A computer's cache is a part of the memory where frequently used items are stored to speed up processing. If you visit the same websites on your phone frequently, for example, your phone might save information about those sites so your browser or app doesn't need to re-download it each time.
University of Arizona electrical and computer engineering professor Tosiron Adegbija compares a computer's main memory and its cache to a fridge and a minifridge. If he wakes up hungry for a midnight snack every single night, he might start storing snacks in a minifridge by his bed, rather than taking the time to walk to the kitchen refrigerator each time.
"The minifridge is like the cache, while the refrigerator in the kitchen is the main memory," he said. "When I know I'll need items frequently, I keep them in my minifridge, so I can substantially reduce how much time it takes to retrieve them. It's small, though, so I can't fit everything in there."
Adegbija is researching techniques for efficiently leveraging a material called spin-transfer torque random access memory, or STTRAM, as an alternative for static RAM in computer caches. STTRAM can store the same amount of data as static RAM using only one-quarter to one-ninth of the space, making it especially useful for resource-constrained devices like mobile phones and tablets.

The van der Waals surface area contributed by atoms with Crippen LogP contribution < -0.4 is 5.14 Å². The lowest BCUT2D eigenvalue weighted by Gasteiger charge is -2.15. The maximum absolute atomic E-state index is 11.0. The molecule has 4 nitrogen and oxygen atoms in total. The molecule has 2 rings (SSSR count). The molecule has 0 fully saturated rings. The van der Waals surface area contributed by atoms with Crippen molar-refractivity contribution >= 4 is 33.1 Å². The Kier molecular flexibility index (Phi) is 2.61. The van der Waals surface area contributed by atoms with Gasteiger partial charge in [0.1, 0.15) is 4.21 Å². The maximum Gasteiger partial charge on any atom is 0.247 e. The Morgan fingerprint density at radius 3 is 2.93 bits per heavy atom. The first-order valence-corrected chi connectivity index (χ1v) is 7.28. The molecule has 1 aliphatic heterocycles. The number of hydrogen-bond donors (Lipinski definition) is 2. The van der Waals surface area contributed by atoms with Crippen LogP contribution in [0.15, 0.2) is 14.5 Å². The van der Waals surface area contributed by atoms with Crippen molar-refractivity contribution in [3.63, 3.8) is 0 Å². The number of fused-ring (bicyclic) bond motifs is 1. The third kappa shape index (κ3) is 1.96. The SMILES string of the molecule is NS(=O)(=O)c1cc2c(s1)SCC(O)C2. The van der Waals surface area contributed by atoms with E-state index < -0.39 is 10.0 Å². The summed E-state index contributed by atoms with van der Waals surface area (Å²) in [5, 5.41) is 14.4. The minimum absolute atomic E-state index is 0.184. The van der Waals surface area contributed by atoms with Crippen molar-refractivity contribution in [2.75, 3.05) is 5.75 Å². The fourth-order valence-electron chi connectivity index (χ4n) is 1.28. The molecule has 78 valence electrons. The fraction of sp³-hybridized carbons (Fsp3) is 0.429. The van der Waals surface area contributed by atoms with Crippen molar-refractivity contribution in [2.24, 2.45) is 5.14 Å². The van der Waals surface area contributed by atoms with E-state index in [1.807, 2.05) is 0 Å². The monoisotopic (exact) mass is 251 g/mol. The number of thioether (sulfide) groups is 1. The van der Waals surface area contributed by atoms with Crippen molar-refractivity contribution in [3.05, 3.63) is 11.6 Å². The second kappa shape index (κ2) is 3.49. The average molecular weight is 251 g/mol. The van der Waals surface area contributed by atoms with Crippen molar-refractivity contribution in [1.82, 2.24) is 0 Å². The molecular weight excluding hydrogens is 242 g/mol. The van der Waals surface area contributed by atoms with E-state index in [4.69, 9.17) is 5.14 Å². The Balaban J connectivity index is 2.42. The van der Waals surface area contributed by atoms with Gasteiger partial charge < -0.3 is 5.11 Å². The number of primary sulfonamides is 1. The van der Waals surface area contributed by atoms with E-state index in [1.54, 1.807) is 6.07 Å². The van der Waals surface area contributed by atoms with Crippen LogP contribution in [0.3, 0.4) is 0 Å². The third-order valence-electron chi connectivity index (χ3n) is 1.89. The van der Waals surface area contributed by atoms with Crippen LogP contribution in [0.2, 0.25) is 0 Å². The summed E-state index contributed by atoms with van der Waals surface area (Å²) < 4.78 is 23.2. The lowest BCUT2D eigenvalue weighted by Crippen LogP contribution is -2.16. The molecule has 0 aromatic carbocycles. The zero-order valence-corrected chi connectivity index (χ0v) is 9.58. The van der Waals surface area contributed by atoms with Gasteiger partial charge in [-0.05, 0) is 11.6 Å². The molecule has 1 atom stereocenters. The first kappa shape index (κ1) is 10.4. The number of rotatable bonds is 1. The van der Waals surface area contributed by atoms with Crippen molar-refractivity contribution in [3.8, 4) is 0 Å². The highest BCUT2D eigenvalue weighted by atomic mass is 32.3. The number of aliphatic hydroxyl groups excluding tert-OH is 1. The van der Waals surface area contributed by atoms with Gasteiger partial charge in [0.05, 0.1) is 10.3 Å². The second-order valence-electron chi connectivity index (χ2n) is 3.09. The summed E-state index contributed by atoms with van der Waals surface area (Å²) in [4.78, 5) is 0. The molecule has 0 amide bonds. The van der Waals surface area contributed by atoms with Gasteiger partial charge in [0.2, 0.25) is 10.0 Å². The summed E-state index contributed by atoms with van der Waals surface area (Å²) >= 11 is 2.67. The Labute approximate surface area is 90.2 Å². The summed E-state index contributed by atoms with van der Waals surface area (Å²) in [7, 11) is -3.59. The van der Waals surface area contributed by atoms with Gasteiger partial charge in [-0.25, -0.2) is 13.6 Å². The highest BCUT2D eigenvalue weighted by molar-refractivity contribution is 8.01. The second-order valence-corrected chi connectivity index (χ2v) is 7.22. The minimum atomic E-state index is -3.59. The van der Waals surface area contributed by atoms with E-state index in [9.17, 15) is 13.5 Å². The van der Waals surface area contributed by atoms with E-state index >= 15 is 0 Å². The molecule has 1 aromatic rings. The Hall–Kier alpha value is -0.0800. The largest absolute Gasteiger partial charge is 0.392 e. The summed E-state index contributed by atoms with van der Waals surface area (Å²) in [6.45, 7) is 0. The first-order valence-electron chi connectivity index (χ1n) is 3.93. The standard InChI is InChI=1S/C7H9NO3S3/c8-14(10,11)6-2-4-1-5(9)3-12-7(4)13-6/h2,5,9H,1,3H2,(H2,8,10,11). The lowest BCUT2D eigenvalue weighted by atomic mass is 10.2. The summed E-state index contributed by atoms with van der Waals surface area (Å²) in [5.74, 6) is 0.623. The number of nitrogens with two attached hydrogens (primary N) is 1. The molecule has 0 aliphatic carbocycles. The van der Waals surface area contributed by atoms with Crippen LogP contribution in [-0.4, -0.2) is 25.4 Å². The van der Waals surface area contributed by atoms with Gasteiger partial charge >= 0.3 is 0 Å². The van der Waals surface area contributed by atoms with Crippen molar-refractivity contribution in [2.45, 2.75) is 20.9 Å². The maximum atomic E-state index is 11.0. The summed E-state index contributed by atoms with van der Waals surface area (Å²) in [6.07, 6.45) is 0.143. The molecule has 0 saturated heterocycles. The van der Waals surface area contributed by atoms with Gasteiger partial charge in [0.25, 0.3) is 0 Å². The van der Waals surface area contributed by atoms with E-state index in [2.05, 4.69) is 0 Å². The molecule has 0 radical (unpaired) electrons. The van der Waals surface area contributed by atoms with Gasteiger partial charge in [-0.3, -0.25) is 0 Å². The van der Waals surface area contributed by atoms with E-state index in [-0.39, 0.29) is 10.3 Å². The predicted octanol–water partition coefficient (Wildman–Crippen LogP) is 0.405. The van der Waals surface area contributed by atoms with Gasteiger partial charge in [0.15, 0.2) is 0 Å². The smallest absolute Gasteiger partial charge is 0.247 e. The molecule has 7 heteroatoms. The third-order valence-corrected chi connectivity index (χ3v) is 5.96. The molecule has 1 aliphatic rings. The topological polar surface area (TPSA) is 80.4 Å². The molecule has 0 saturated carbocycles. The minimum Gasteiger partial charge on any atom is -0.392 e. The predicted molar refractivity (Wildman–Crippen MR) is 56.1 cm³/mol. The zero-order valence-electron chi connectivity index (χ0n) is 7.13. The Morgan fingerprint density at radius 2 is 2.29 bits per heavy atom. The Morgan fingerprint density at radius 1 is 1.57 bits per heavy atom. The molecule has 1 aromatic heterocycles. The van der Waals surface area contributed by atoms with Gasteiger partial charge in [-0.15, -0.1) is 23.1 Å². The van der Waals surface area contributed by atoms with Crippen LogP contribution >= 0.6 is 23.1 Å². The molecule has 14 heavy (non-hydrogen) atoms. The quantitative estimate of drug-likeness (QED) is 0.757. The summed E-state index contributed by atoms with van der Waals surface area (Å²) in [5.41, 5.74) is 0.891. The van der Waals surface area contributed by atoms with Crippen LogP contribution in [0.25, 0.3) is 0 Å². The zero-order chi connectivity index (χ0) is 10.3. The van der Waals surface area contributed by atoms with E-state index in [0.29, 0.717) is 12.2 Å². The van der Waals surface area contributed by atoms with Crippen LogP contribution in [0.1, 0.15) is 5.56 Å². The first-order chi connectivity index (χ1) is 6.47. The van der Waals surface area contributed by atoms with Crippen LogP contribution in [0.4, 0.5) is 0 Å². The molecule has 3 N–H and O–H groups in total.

Lower Energy Consumption is Key
While they reduce the time it takes to access and run programs on computer devices, caches increase power consumption, which makes them expensive. However, if carefully designed, they can also make computers more energy-efficient.
"If you reduce how much time you spend accessing data, you may also be expending less energy despite consuming more power," Adegbija said. "My research explores new ways to take advantage of the cache's positive qualities while mitigating its negative qualities."
Data for most programs only need to remain in the cache for up to few hundred milliseconds, but STTRAM intrinsically retains data for much longer – up to 10 years. Adegbija's team has found that designing STTRAM caches to retain data for only as long as needed by each program can reduce energy consumption by up to 84%.
Their research focuses on designing STTRAM caches that can dynamically and automatically adapt to the needs of different running programs, thereby making resource-constrained devices more energy-efficient.
Adegbija's research is funded in part by a five-year, $500,000 Faculty Early Career Development Award from the National Science Foundation.
A version of this article originally appeared on the UA College of Engineering website: https://news.engineering.arizona.edu/news/nsf-early-career-award-winner-caching-more-memory